“And now, we announce to you targets for tonight. There will be major bombings tonight in Portsmouth and Canterbury. Civilians are advised for their own safety to depart these cities at once for friends or relatives in the country. The rural districts of East Ashford, West Ashford and Tenterden can expect to be particularly hard-hit tonight, owing to the gathering of military forces there. All civilians in these districts are advised to make their way north for the night, so as not to be injured by stray bombs.
“These are the Grossdeutscher Rundfunk stations Hamburg and Bremen. This is the end of our news in English. Our next transmission of news in English will take place tomorrow at the same time, 4:15 PM, British Standard Time, and will be broadcast from stations Hamburg and Bremen on the 31 meter band. Thank you very much indeed for your attention.”
Behind the glass, the broadcaster leaned back from his silver microphone, and a recording of the Deutschlandlied began to play. Goebbels’ secretary turned off the speaker.
As the studio assistants sprang to their tasks, Reinert imagined untold thousands of British households gathered around their radios, silently taking in what they had just heard.
Although the British government made efforts to discourage the civilian population from listening to the Radio Hamburg broadcasts, Goebbels’ Propaganda Ministry used every possible lure to bring in listeners every evening. By releasing word on the fate of downed airmen by radio before even to the Red Cross, he capitalized on the feverish worry of servicemen’s families to ensure a wide audience. Other segments on the broadcast included instructions for treating injuries from bomb fragments, sensationalized war news and notes on minutiae of life in Britain intended to convey an air of German omniscience. Although mostly fished from day-old newspapers, these details were apparently rather successful in spreading alarm -- fanning rumors of German spies throughout the country.
By far the most effective tactic, though, instituted in September as RAF control of the skies began to rapidly slip away, was to simply announce the locations of the next bombing targets. This controversial measure -- approved by Hitler himself after a stormy meeting with Goebbels, Bayerlein and Göring at the Berghof -- was intended to sow widespread panic. Targets were announced at the end of every night’s News in English, forcing residents of the Southeast to tune in en masse for their own safety. Although targets were strictly military or industrial, the inherent inaccuracy of night bombing left few inclined to stay in a city slated for attack. The show ran just late enough that Britons would have to leave their homes immediately upon the conclusion of the broadcast in order to get out of the city before the bombers came.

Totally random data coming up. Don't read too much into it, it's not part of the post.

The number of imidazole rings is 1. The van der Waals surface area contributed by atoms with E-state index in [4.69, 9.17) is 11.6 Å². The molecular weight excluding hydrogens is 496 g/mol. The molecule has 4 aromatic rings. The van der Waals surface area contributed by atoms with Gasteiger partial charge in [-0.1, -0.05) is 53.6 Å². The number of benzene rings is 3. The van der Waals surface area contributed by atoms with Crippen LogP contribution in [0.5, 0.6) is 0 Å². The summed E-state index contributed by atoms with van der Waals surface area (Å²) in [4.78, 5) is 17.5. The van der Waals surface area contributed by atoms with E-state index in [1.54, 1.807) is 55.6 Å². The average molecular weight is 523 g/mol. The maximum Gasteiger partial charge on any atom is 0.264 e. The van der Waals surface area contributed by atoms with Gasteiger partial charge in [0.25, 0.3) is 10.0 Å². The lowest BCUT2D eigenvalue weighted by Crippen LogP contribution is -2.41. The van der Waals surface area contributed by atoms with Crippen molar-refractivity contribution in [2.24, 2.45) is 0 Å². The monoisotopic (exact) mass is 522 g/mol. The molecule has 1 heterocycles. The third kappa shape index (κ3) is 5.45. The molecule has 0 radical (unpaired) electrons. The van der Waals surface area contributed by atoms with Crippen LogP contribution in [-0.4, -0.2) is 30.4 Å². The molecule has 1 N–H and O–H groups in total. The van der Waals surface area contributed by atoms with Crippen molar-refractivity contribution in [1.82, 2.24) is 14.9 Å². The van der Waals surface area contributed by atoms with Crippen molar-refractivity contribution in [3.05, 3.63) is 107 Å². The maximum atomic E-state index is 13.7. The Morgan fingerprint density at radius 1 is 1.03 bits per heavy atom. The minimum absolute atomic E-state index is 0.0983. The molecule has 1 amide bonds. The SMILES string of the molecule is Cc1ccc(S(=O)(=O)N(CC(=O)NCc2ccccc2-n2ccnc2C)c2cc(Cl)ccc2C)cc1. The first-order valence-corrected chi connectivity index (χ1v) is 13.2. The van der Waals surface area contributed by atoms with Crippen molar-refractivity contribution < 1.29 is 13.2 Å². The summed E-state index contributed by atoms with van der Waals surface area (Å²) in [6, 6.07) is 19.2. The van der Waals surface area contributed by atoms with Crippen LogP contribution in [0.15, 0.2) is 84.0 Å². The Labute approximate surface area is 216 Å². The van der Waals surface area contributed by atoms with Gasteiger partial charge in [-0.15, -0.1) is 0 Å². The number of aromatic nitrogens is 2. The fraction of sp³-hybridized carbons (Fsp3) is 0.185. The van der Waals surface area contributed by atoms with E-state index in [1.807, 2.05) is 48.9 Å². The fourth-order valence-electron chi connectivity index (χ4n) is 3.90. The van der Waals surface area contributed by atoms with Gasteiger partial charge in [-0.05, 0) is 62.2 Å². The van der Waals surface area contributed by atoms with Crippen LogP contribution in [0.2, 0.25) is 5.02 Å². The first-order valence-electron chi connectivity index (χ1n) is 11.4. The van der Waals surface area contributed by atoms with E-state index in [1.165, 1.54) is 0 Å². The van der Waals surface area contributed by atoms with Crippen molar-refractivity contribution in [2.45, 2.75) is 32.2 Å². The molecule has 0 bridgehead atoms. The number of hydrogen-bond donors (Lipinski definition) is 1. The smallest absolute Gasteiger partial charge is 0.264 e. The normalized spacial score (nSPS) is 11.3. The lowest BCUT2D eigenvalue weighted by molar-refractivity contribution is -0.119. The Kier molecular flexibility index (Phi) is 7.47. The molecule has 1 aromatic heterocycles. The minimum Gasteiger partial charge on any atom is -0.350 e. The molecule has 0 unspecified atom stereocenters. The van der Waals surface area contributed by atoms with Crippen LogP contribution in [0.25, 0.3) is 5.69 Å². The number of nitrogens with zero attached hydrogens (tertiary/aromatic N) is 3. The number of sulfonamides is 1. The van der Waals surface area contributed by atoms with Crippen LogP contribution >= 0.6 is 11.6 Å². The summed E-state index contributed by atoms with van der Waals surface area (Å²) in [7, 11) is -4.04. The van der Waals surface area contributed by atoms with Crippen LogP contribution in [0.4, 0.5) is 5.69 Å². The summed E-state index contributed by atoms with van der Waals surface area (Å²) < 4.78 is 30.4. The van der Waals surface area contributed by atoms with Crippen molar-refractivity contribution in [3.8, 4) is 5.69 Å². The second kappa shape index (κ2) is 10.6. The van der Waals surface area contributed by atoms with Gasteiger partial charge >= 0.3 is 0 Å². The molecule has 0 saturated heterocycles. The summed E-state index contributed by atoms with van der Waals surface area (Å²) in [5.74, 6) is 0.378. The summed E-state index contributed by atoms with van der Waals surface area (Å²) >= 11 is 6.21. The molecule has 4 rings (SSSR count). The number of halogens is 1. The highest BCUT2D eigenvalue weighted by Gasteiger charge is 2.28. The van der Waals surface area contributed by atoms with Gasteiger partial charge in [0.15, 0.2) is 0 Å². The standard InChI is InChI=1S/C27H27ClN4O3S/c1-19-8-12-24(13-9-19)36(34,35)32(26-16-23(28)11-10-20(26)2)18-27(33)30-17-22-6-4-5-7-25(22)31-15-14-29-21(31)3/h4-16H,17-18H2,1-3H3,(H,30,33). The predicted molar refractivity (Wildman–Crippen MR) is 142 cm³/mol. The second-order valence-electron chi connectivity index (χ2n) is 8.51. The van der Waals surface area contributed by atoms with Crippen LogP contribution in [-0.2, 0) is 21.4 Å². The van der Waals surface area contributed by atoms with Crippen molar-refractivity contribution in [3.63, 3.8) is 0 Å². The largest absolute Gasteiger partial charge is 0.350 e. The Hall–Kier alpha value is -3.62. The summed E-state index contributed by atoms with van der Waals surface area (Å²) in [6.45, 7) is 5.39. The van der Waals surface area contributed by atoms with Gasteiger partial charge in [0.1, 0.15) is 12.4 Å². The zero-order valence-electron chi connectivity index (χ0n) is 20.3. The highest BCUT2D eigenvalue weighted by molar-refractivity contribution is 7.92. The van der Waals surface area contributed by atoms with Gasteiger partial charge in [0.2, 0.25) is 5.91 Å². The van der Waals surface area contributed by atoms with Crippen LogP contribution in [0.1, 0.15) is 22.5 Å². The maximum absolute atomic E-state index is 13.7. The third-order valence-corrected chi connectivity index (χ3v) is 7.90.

“This will choke the streets,” Goebbels had told Hitler at the Berghof, “creating scenes of panic and chaos as people stampede in an attempt to get out. Fire brigades will be unable to reach fires, and maximum impact will be achieved. If, on the other hand, constables come out with clubs and pistols and force everyone back inside the moment the bombing is announced, people will be driven mad with terror and resentment toward the government that has gotten them into this.”
Göring’s natural objection came from the additional risk to which his bombers would be exposed, stripped of the element of surprise, but he at last came around to the idea. Bayerlein had suggested that such tactics would only taunt the RAF into expending the last of its fighter strength in putting up a brave front to reassure the populace, whereupon it could be vanquished decisively. Indeed, General Göring had assured Hitler that the RAF could be totally neutralized over southern England by the start of the winter storm season, and he now found himself latching onto the News in English as a ploy to draw the fighters up for his mortal blow.
General Göring speaking with airmen of Luftflotte II near Calais.
From his forward command post at Cap Gris-Nez on the Pas-de-Calais, known as the “Holy Mountain”, Generalleutnant Kesselring was now directing what were to be the decisive stages of the Battle for the Air. Thanks to relentless bombing and strafing of the southern airfields, ADGB, Britain’s air defense command, had been stunned and paralyzed.
Routine bombing missions now often crossed the coastline unchallenged, having more or less free rein over Kent and parts of Essex, only meeting significant resistance if a particularly important target was threatened. Nonetheless, joint Abwehr and Luftwaffe estimates judged that ADGB was holding back a reserve strength of perhaps 75 working fighters and 150 bombers. Additionally, the report said, there were between 300 and 400 additional planes of all types in other commands throughout Britain. The holding back of these reserves suggested to HKK that the British were likely starting to envisage an impending invasion.